The Paradox of IP


A central assumption in the theory of intellectual property is that no government actor calibrates IP rewards. That is, no judge calculates the social value of a patented invention or copyrighted work and then determines the corresponding amount of reward; the IP system is supposed to automatically match reward to contribution through market valuation. This assumption is important because, if judges had sufficient information to calculate the correct amount of reward, then it would be more efficient to give rewards in the form of taxpayer-funded prizes than in the form of monopoly rents.

Yet judges in fact routinely calibrate IP rewards based on judicial estimations of the value of a creator’s contribution. In copyright, decisions about the idea/expression dichotomy, fair use, and remedies routinely turn on explicit or implicit judgments about the social value of a work. In patents, the same thing happens with decisions surrounding claim construction, enablement, and remedies. The contradiction between these two points is what I call the “paradox of IP.”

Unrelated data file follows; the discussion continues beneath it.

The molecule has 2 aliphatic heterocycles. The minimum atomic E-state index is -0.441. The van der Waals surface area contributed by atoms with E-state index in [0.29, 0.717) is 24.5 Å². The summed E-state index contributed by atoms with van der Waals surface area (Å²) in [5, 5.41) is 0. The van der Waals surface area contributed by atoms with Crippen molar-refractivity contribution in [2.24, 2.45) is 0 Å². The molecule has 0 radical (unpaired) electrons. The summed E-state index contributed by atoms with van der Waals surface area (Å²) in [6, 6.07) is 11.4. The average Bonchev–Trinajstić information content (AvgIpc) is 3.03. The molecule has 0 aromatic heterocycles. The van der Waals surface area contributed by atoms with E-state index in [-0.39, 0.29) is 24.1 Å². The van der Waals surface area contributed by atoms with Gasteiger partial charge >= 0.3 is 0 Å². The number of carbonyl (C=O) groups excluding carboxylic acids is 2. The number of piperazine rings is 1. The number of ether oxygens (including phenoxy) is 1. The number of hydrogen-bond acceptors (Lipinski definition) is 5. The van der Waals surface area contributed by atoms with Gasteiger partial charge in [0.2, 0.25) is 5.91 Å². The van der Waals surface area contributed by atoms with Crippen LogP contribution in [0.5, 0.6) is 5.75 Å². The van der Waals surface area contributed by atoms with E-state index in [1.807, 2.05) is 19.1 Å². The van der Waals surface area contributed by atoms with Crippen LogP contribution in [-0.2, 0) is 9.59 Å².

This Essay does not offer a solution to this paradox. Instead, my argument is that the paradox underlies and explains the contrasting positions of opposing sides in many IP debates, ranging from claim construction to injunctive relief. At a deeper level, understanding the IP paradox gives theoretical substance to the longstanding debate between those who regard IP as a form of public regulation versus those who regard IP as a form of private property. From the perspective of the IP paradox, the property/regulation debate is about how much fine-tuned calibration the government can and should do. The property/regulation debate is intense and unsettled because it mirrors the conflict between the founding anti-calibration premises of the IP system and the empirical reality that our actual IP systems feature routine calibration by judges. Without resolving the underlying paradox, we cannot resolve the property/regulation debate.